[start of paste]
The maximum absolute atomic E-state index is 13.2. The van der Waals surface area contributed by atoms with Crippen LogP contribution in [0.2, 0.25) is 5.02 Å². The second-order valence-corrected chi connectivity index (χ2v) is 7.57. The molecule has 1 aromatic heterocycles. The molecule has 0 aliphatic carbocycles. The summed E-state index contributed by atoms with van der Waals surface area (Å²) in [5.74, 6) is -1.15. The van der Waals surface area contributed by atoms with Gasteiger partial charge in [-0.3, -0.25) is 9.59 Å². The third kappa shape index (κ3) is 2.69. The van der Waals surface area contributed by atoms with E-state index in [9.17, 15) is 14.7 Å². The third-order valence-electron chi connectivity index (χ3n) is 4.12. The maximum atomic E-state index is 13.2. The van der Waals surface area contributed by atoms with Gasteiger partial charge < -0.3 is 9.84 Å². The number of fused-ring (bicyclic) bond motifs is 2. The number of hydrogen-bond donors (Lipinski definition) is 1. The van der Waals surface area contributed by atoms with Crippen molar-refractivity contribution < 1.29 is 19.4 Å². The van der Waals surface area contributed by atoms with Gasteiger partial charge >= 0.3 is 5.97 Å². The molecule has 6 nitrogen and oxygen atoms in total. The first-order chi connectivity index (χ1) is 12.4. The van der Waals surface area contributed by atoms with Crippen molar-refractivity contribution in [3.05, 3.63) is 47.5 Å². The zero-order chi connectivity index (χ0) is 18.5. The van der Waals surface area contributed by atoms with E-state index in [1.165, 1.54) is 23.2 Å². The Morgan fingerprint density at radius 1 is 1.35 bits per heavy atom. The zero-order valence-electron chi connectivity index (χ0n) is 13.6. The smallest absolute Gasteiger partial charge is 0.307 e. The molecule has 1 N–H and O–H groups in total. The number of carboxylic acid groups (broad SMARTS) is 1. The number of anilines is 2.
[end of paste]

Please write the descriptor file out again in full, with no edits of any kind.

The maximum absolute atomic E-state index is 13.2. The van der Waals surface area contributed by atoms with Crippen LogP contribution in [0.2, 0.25) is 5.02 Å². The second-order valence-corrected chi connectivity index (χ2v) is 7.57. The molecule has 1 aromatic heterocycles. The molecule has 0 aliphatic carbocycles. The summed E-state index contributed by atoms with van der Waals surface area (Å²) in [5.74, 6) is -1.15. The van der Waals surface area contributed by atoms with Gasteiger partial charge in [-0.3, -0.25) is 9.59 Å². The third kappa shape index (κ3) is 2.69. The van der Waals surface area contributed by atoms with E-state index in [9.17, 15) is 14.7 Å². The third-order valence-electron chi connectivity index (χ3n) is 4.12. The maximum atomic E-state index is 13.2. The van der Waals surface area contributed by atoms with Gasteiger partial charge < -0.3 is 9.84 Å². The number of fused-ring (bicyclic) bond motifs is 2. The number of hydrogen-bond donors (Lipinski definition) is 1. The van der Waals surface area contributed by atoms with Crippen molar-refractivity contribution < 1.29 is 19.4 Å². The van der Waals surface area contributed by atoms with Gasteiger partial charge >= 0.3 is 5.97 Å². The molecule has 6 nitrogen and oxygen atoms in total. The first-order chi connectivity index (χ1) is 12.4. The van der Waals surface area contributed by atoms with Crippen molar-refractivity contribution in [3.05, 3.63) is 47.5 Å². The zero-order chi connectivity index (χ0) is 18.5. The van der Waals surface area contributed by atoms with E-state index in [1.165, 1.54) is 23.2 Å². The Morgan fingerprint density at radius 1 is 1.35 bits per heavy atom. The zero-order valence-electron chi connectivity index (χ0n) is 13.6. The smallest absolute Gasteiger partial charge is 0.307 e. The molecule has 1 N–H and O–H groups in total. The number of carboxylic acid groups (broad SMARTS) is 1. The number of anilines is 2.